South Africa already covers around 20% of Lesotho’s peak energy demands through Eskom and Lesotho has made it clear that this is to be sustained. Given the tenuous relationship between two nations regarding the Lesotho Highlands Water Project – in 2021 Lesotho purposely let six months’ worth of water supply deemed for the Integrated Vaal River System flow into the Atlantic Ocean, according to the South African Academy of Engineering. While the dams in SA which usually receive the water were already full, Lesotho couldn’t afford to stop the water flowing since they generate 72MW of electricity through the Muela hydropower station. The Katse and Mohale dams which form part of the system were at a mere 79% and 40% capacity respectively due to drought, and yet the nation was compelled to let the water go to waste in order to keep the lights on.
8. Announcing a plan to deal with Eskom’s debt by Oct 2022
A plan which states that it plans to announces a plan sounds rather nonsensical, but when it comes to Eskom it’s just another day.
If you recall, the president announced a plan to deal with Eskom in February 2019 – the utility was to be separated into three entities and addressing its debt through short-term stabilisation methods, restructuring debt relief and through careful assessment of Eskom’s daily cash flow management. Additionally, Eskom’s capital structure was to be modified to reduce and ‘ultimately end’ their reliance on government support. The deadline for separating Eskom into three entities was set for 31 March 2020, while the legal separation of distribution and generation functions were to be completed by 31 December 2021.
The Treasury pertinently stated that the Eskom Board was to ‘demonstrate measurable progress in instilling rigorous cash management discipline, and achieving operational efficiencies’. They were also mandated with appointing new boards and entities and show clearly that business units were managing operation within their means. Operational changes were to be completed by the end of 2021.
The Government published a rather extensive document, Roadmap for Eskom in a Reformed Electricity Supply Industry 2019. Their perceived electricity generation for 2022 included 513 MW provided from storage (something which has not been done previously), an additional 1 000 MW from new additional capacity and 1 600 MW from Wind generated power. We were also supposed to decommission electricity generated from coal from 37 149 MW in 2019 with 2372 MW in that same year, 557 MW in 2020, 1403 MW in 2021 and 555 MW in 2022. This calculates to 32 816 MW of electricity from coal for 2021, and 31 972 MW for 2022. Of course, Eskom doesn’t seem to understand any briefs – so they increased their coal usage with 38 733 MW generated by this source in 2021.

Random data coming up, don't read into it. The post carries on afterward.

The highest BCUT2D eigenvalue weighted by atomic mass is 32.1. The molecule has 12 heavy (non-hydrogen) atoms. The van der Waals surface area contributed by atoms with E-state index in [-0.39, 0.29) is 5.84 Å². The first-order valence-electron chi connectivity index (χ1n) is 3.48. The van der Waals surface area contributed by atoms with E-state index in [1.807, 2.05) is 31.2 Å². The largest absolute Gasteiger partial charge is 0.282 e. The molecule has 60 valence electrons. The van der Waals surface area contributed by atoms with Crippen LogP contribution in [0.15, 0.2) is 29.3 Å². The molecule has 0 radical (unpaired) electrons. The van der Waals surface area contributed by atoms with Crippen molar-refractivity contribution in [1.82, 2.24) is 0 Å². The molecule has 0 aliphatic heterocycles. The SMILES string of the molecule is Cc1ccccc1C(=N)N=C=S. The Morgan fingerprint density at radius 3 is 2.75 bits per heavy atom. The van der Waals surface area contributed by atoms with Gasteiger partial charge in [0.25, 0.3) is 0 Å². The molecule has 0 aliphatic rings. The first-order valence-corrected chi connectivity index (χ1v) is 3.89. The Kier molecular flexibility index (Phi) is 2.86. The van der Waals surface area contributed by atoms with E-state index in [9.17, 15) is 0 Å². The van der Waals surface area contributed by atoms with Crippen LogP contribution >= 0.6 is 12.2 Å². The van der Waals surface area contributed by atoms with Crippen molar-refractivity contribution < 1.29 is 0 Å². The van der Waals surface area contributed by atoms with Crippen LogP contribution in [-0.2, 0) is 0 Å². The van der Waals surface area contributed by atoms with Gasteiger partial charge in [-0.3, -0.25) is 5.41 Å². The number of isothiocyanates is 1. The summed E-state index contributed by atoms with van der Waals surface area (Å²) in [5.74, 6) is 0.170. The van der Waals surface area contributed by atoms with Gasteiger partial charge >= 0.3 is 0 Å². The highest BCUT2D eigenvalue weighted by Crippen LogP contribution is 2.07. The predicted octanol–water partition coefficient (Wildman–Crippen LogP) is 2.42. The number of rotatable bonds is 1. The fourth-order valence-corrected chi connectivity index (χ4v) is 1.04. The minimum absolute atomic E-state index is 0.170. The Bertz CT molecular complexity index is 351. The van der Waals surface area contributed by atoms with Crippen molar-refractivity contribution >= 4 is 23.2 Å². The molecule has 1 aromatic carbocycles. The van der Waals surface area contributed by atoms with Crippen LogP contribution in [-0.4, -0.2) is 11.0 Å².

In the 2019 medium term budget policy statement the Treasury showed provisional budget support for Eskom of R230 billion over 10 years – R23 billion per year. In 2021 alone, we more than doubled that spend with R56 billion in financial support to Eskom for the year. Now, a mere three years later, and the Treasury is finalising plans to take over ‘a portion of’ Eskom’s R396 billion debt – in addition to all the billions already spent.
We have to ask ourselves what the purpose of all these proposals and plans are if nothing is ever followed through, and no one is ever held accountable. At this point we should perhaps start with showing them how to tie their own shoelaces.
9. Eskom’s programme for encouraging efficient energy use by consumers and reduce peak demand
It’s never a bad idea to encourage individuals and businesses to be more environmentally conscious and manage their energy expenditure more accountably.
But ‘encouragement’ can be achieved in numerous ways. While the president may want to position this ‘new programme’ Eskom is working on as an incentivisation scheme, in every likelihood it will most probably be a penalisation scheme.
It just seems increasingly unfathomable that the public needs to carry the weight of this state owned corpse on our backs and pretend that it’s still alive and well.
10. Encouraging solar energy for households with Eskom’s feed-in tariff
Dubbed ‘incentivised’ solar by the chief in charge, this is another infuriating ‘programme’. It’s unclear what the rationale is, but it seems the government wants individuals to pay for off-the-grid electricity, force households and businesses to feed back into the grid, and then incentivise them in some way for doing so.
How they plan on incentivising such plans while the utility can’t even manage their petty cash is anyone’s guess.
Of course, as is the norm for SA – everything starts with appointing committees. In this case, the president has established a National Energy Crisis Committee. If all else fails, at least we have committees.